Capability Maturity Model (CMM) & it’s Levels in Software Engineering
What is CMM?
Capability Maturity Model is used as a benchmark to measure the maturity of an organization’s software process.
CMM was developed at the Software engineering institute in the late 80’s. It was developed as a result of a study financed by the U.S Air Force as a way to evaluate the work of subcontractors. Later based on the CMM-SW model created in 1991 to assess the maturity of software development, multiple other models are integrated with CMM-I they are
In this tutorial, we will learn,
- What is Capability Maturity Model (CMM) Levels?
- What happens at different levels of CMM?
- How long does it Take to Implement CMM?
- Internal Structure of CMM
- Limitations of CMM Models
- Why Use CMM?
What is Capability Maturity Model (CMM) Levels?
- Quantitatively Managed
What happens at different levels of CMM?
|Level 1 Initial||
||None. A project is Total Chaos|
|Level 2 Managed||
|Level-4 Quantitatively Managed||
Following diagram, gives a pictorial representation of what happens at different CMM level
How long does it Take to Implement CMM?
CMM is the most desirable process to maintain the quality of the product for any software development company, but its implementation takes little longer than what is expected.
- CMM implementation does not occur overnight
- It’s just not merely a “paperwork.”
- Typical times for implementation is
- 3-6 months -> for preparation
- 6-12 months -> for implementation
- 3 months -> for assessment preparation
- 12 months ->for each new level
Internal Structure of CMM
Each level in CMM is defined into key process area or KPA, except for level-1. Each KPA defines a cluster of related activities, which when performed collectively achieves a set of goals considered vital for improving software capability
For different CMM levels, there are set of KPA’s, for instance for CMM model-2, KPA are
- REQM- Requirement Management
- PP- Project Planning
- PMC- Project Monitoring and Control
- SAM- Supplier Agreement Management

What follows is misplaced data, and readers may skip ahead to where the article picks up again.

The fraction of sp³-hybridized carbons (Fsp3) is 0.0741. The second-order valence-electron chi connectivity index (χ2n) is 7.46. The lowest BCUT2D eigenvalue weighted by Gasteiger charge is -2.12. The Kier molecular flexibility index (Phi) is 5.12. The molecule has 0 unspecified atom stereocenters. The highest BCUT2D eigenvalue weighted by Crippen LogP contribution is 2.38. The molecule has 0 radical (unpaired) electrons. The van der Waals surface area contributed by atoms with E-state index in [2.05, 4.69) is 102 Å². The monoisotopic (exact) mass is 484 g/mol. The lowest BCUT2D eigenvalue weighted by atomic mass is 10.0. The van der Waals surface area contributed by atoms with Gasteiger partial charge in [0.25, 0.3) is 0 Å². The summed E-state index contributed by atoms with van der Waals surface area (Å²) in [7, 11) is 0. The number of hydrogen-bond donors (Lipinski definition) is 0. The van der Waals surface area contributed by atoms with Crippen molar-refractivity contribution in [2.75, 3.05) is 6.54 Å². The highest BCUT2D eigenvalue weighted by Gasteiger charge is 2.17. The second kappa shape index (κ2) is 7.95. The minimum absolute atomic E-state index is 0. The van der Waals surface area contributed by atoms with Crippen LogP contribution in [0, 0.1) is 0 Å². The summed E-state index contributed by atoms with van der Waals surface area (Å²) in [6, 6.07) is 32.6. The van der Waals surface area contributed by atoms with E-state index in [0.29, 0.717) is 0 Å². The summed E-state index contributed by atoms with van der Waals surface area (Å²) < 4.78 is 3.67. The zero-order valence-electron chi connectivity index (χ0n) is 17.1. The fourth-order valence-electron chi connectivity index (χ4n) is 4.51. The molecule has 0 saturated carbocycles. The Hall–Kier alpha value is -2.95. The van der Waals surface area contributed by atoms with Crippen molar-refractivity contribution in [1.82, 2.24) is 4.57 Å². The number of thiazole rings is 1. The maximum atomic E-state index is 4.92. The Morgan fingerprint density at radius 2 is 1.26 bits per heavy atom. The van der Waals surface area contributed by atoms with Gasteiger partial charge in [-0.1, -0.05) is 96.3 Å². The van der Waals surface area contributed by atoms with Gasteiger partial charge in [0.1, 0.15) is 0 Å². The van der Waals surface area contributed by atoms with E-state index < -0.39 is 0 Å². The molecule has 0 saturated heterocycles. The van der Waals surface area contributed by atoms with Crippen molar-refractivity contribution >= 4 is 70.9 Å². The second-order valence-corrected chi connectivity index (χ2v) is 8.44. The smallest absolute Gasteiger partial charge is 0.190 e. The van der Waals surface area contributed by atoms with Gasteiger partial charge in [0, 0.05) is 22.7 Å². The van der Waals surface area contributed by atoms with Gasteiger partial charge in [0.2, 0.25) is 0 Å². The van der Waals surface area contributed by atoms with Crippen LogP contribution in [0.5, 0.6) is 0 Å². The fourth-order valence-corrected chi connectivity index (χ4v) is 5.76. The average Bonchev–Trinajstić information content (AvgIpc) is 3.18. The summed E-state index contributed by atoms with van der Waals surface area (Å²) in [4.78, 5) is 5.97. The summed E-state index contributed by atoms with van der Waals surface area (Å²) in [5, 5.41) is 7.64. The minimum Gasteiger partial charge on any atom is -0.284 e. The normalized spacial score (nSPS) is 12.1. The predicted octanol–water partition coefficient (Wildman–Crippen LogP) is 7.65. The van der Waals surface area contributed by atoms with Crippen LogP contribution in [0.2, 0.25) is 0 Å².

- PPQA-Process and Quality Assurance
- CM-Configuration Management
Likewise, for other CMM models, you have specific KPA’s. To know whether implementation of a KPA is effective, lasting and repeatable, it is mapped on following basis
- Commitment to perform
- Ability to perform
- Activities perform
- Measurement and Analysis
- Verifying implementation
Limitations of CMM Models
- CMM determines what a process should address instead of how it should be implemented
- It does not explain every possibility of software process improvement
- It concentrates on software issues but does not consider strategic business planning, adopting technologies, establishing product line and managing human resources
- It does not tell on what kind of business an organization should be in
- CMM will not be useful in the project having a crisis right now
Why Use CMM?
Today CMM act as a “seal of approval” in the software industry. It helps in various ways to improve the software quality.
- It guides towards repeatable standard process and hence reduce the learning time on how to get things done
- Practicing CMM means practicing standard protocol for development, which means it not only helps the team to save time but also gives a clear view of what to do and what to expect
- The quality activities gel well with the project rather than thought of as a separate event
- It acts as a commuter between the project and the team
- CMM efforts are always towards the improvement of the process
CMM was first introduced in late 80’s in U.S Air Force to evaluate the work of subcontractors. Later on, with improved version, it was implemented to track the quality of the software development system.
The entire CMM level is divided into five levels.
- Level 1 (Initial): Where requirements for the system are usually uncertain, misunderstood and uncontrolled. The process is usually chaotic and ad-hoc.
- Level 2 (Managed): Estimate project cost, schedule, and functionality. Software standards are defined
- Level 3 (Defined): Makes sure that product meets the requirements and intended use
- Level 4 (Quantitatively Managed): Manages the project’s processes and sub-processes statistically
- Level 5 (Maturity): Identify and deploy new tools and process improvements to meet needs and business objectives